Washington: modified version of 2015 bill to create Tax Court refiled, this time with a constitutional amendment

A 2015 plan to create a Tax Court in Washington (discussed here) composed of sitting Court of Appeals judges was hobbled with concerns that the state’s constitution didn’t give the legislature the power to create such a court. Now the 2017 version of the plan is back, this time with a constitutional amendment and some changes.

SJR 8209 amends the state’s judiciary article to authorize the creation of a Tax Court and spells out in general its jurisdiction. It provides that decisions of the Tax Court would go directly to the state supreme court. Finally, it provides that the number, election, terms, and compensation of Tax Court judges would be left to the legislature.

SB 5866 fleshes out SJR 8209’s provisions and appears to be similar to the 2015 plan. It abolishes the existing State Board of Tax Appeals in favor of the new Tax Court.

The Court would be made up of two “departments”.

  • The Main Department would consist of 3 judges who may individually or as a panel hear tax appeals. All decisions of the Main Department would have to be rendered within 6 months of submission, although the court could extend this for good cause an additional 3 months.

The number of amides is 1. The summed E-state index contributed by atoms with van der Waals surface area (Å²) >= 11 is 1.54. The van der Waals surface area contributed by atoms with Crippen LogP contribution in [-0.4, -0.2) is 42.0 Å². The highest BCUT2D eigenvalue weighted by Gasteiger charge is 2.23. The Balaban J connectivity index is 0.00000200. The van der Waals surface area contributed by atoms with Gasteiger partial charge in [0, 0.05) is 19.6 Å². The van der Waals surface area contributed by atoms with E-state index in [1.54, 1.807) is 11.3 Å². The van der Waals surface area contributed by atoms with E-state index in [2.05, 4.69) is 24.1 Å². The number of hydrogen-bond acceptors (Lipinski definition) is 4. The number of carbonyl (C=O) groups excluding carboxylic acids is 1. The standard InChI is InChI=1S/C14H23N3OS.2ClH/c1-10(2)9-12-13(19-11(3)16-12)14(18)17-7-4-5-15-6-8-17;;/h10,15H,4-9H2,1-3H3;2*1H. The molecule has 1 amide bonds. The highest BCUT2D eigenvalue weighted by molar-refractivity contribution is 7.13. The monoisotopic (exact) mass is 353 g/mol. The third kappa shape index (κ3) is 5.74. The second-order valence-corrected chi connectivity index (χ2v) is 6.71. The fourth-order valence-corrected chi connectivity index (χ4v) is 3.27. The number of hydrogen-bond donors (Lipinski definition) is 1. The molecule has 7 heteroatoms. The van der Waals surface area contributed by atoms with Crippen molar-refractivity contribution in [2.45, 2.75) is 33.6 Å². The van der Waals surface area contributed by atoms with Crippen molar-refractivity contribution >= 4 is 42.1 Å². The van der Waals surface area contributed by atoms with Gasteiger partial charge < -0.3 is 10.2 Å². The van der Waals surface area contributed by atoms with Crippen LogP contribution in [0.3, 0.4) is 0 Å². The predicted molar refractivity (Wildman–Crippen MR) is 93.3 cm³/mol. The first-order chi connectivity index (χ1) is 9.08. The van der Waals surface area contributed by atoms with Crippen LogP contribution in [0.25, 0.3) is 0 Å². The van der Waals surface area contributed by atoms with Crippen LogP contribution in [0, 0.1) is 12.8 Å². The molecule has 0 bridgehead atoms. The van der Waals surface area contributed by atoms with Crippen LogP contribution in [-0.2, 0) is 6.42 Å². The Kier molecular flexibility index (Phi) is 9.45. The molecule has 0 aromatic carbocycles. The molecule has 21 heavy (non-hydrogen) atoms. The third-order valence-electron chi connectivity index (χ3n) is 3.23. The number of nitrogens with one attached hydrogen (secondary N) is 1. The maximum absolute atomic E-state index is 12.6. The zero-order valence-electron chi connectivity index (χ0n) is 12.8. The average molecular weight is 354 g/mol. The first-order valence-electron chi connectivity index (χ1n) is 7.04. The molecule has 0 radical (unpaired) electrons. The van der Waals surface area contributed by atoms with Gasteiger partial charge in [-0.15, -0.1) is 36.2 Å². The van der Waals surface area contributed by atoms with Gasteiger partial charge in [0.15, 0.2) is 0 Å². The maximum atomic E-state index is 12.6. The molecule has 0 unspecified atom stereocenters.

Unlike the 2015 plan, which called for using Court of Appeals judges, the 2017 plan would have the 3 judges elected to the Court in their own right to 6 year terms. It appears the judges would be elected by Court of Appeals district.

The judges would have to have “at least five years’ experience as an attorney practicing in Washington state and local tax law.” A similar provision created some controversy in 2015 when it was questioned who would determine whether a person met this requirement.

  • The Commissioner Department would be for “cost-effective and informal” reviews and would include a voluntary mediation system. Commissioners would be appointed by the judges of the Main Department.

A hearing on the implementing legislation (SB 5866) is set for tomorrow (March 14) in the Senate Law & Justice Committee. A hearing on both the bill and constitutional amendment are set for March 16.